FEMA official says US ready to tackle both COVID-19 pandemic and potential disaster

WASHINGTON -- The nation's top emergency official testified Wednesday before the House Committee on Homeland Security regarding the United States' response to the coronavirus pandemic and the country's preparedness moving forward.

Federal Emergency Management Agency (FEMA) Administrator Peter Gaynor testified about the country’s ability to find and obtain critical personal protective equipment and other medical supplies to help in the fight against COVID-19.

Since the outbreak began, the U.S. faced shortages in vital testing materials and PPE for health workers nationwide. In recent days amid a resurgence of cases in areas across the country, many states and major hospital chains have said they are in better shape — but some medical professionals and lawmakers have cast doubt on those improvements as shortages have begun to reappear.

“We are in a much better place than we were coming out of March and April. However, we are not out of the woods completely with PPE,” Gaynor testified on Wednesday. “Again, the majority of PPE is made offshore. China, Malaysia, Vietnam. And so one of our efforts early on with the Supply Chain Stabilization Task Force was to accelerate that PPE to the United States.”

Gaynor said the agency has taken “measures to preserve PPE” here and to increase production within the U.S.

“All of those things are happening, continue to happen. We are producing N95 masks in the U.S. We need to produce other items, and through our partnership with the federal government, the (Department of Defense), the (Defense Logistics Agency) and many other partners, we are working towards that but it is not a light switch,” Gaynor said. “We have some distance to travel.”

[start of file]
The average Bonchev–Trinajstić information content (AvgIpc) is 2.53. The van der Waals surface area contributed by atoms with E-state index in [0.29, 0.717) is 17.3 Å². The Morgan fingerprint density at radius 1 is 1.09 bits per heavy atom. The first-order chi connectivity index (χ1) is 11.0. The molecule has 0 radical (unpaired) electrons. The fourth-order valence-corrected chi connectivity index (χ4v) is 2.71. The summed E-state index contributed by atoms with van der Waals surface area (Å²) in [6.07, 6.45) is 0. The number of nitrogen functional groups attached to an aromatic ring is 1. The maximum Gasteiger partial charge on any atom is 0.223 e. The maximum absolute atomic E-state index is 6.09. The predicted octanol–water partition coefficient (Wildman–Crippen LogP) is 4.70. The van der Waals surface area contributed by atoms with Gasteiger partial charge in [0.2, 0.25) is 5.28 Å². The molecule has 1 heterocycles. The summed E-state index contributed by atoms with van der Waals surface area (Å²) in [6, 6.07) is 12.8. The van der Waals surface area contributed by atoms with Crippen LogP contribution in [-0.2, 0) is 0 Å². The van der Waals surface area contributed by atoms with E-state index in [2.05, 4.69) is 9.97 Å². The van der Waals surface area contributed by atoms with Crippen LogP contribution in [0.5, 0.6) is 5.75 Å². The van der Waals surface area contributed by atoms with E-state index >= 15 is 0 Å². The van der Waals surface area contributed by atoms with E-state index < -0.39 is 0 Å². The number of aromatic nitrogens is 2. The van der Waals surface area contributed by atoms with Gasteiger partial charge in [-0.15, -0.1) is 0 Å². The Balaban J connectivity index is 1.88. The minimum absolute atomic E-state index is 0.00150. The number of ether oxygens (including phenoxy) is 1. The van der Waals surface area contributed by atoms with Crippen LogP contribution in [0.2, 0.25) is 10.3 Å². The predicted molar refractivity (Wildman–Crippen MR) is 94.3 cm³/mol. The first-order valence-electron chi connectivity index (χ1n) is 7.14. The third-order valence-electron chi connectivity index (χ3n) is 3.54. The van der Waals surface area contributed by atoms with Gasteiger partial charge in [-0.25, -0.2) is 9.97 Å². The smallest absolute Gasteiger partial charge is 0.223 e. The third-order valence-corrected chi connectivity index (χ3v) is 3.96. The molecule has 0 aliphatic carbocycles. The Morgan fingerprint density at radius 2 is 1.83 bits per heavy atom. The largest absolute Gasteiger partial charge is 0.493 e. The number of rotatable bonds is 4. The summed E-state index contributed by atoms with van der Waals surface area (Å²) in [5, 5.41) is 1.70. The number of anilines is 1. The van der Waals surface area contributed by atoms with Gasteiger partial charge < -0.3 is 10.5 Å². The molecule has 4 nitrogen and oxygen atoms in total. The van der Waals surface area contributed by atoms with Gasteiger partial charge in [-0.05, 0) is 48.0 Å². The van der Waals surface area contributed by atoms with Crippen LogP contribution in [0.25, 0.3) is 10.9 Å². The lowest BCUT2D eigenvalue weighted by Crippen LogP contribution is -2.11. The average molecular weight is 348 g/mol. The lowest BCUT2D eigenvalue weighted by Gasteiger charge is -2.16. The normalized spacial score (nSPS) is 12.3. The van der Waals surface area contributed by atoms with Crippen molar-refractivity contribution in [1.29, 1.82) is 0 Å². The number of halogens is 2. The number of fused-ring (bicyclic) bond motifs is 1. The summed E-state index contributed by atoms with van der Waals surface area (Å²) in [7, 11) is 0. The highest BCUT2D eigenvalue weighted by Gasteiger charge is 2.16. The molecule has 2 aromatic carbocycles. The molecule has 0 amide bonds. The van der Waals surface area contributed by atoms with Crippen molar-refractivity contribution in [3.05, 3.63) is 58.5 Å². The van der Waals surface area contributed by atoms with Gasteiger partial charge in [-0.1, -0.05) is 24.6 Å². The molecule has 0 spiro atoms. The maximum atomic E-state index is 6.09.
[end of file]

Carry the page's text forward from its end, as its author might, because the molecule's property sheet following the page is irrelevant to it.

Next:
Amid the Atlantic hurricane season, which began June 1 and typically runs through November, Gaynor was questioned on whether FEMA is ready to handle both the ongoing pandemic and potential disaster.

“I don’t think FEMA has been more ready than we are today,” Gaynor said. “We have not only dealt with COVID-19 response, ongoing response. We have dealt with flooding in Michigan, earthquakes in Puerto Rico. We have dealt with tornadoes, and we are completely ready for hurricane season.”

The committee said it invited officials from the Department of Health and Human Services to join the hearing, but the Trump administration refused to allow any official to testify, according to a statement.

“The American people should be furious that the Administration believes that they do not need to be transparent on this issue that affects all of us. Because of their refusal, we will only get a partial picture of the Federal government’s response efforts,” Committee on Homeland Security Chair Rep. Bennie G. Thompson, D-Miss., said in the statement.

The hearing was held as the global tally of confirmed COVID-19 cases neared 15 million, according to data compiled by Johns Hopkins University. The U.S. remains the worst-hit country in the pandemic with nearly 4 million confirmed cases, as of July 22.

According to data released this week by the Centers for Disease Control and Prevention, the number of reported cases in the U.S. vastly underestimates the true number of infections — thought to be likely 10 times higher in many regions.